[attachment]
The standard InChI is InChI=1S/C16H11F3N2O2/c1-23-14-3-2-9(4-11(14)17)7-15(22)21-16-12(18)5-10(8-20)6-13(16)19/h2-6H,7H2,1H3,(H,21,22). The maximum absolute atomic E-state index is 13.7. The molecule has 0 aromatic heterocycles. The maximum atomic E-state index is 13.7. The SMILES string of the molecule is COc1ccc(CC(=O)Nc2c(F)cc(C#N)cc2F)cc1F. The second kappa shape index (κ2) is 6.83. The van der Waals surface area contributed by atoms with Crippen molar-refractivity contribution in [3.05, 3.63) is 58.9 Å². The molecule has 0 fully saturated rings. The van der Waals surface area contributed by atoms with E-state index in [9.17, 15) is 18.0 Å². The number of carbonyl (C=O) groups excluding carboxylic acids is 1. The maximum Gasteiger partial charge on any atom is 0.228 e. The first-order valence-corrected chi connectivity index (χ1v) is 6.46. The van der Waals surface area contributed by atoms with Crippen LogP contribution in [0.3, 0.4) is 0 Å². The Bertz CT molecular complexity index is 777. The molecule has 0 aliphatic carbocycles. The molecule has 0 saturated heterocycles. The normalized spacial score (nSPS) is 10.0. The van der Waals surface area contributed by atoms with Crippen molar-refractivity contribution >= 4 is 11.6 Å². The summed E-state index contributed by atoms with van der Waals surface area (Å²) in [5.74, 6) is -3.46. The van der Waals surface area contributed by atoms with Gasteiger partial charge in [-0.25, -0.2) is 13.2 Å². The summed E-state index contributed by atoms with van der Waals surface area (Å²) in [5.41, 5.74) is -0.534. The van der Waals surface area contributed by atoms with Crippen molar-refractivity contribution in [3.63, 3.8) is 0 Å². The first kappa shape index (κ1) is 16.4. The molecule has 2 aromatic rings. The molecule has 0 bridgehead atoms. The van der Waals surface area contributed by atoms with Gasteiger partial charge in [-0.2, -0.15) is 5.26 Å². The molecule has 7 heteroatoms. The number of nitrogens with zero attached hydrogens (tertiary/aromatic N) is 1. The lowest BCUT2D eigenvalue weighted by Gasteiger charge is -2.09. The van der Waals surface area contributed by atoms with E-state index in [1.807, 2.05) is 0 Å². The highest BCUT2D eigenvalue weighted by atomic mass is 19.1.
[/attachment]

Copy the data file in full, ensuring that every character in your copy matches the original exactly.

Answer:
The standard InChI is InChI=1S/C16H11F3N2O2/c1-23-14-3-2-9(4-11(14)17)7-15(22)21-16-12(18)5-10(8-20)6-13(16)19/h2-6H,7H2,1H3,(H,21,22). The maximum absolute atomic E-state index is 13.7. The molecule has 0 aromatic heterocycles. The maximum atomic E-state index is 13.7. The SMILES string of the molecule is COc1ccc(CC(=O)Nc2c(F)cc(C#N)cc2F)cc1F. The second kappa shape index (κ2) is 6.83. The van der Waals surface area contributed by atoms with Crippen molar-refractivity contribution in [3.05, 3.63) is 58.9 Å². The molecule has 0 fully saturated rings. The van der Waals surface area contributed by atoms with E-state index in [9.17, 15) is 18.0 Å². The number of carbonyl (C=O) groups excluding carboxylic acids is 1. The maximum Gasteiger partial charge on any atom is 0.228 e. The first-order valence-corrected chi connectivity index (χ1v) is 6.46. The van der Waals surface area contributed by atoms with Crippen LogP contribution in [0.3, 0.4) is 0 Å². The Bertz CT molecular complexity index is 777. The molecule has 0 aliphatic carbocycles. The molecule has 0 saturated heterocycles. The normalized spacial score (nSPS) is 10.0. The van der Waals surface area contributed by atoms with Crippen molar-refractivity contribution >= 4 is 11.6 Å². The summed E-state index contributed by atoms with van der Waals surface area (Å²) in [5.74, 6) is -3.46. The van der Waals surface area contributed by atoms with Gasteiger partial charge in [-0.25, -0.2) is 13.2 Å². The summed E-state index contributed by atoms with van der Waals surface area (Å²) in [5.41, 5.74) is -0.534. The van der Waals surface area contributed by atoms with Crippen molar-refractivity contribution in [3.63, 3.8) is 0 Å². The first kappa shape index (κ1) is 16.4. The molecule has 2 aromatic rings. The molecule has 0 bridgehead atoms. The van der Waals surface area contributed by atoms with Gasteiger partial charge in [-0.2, -0.15) is 5.26 Å². The molecule has 7 heteroatoms. The number of nitrogens with zero attached hydrogens (tertiary/aromatic N) is 1. The lowest BCUT2D eigenvalue weighted by Gasteiger charge is -2.09. The van der Waals surface area contributed by atoms with E-state index in [1.807, 2.05) is 0 Å². The highest BCUT2D eigenvalue weighted by atomic mass is 19.1.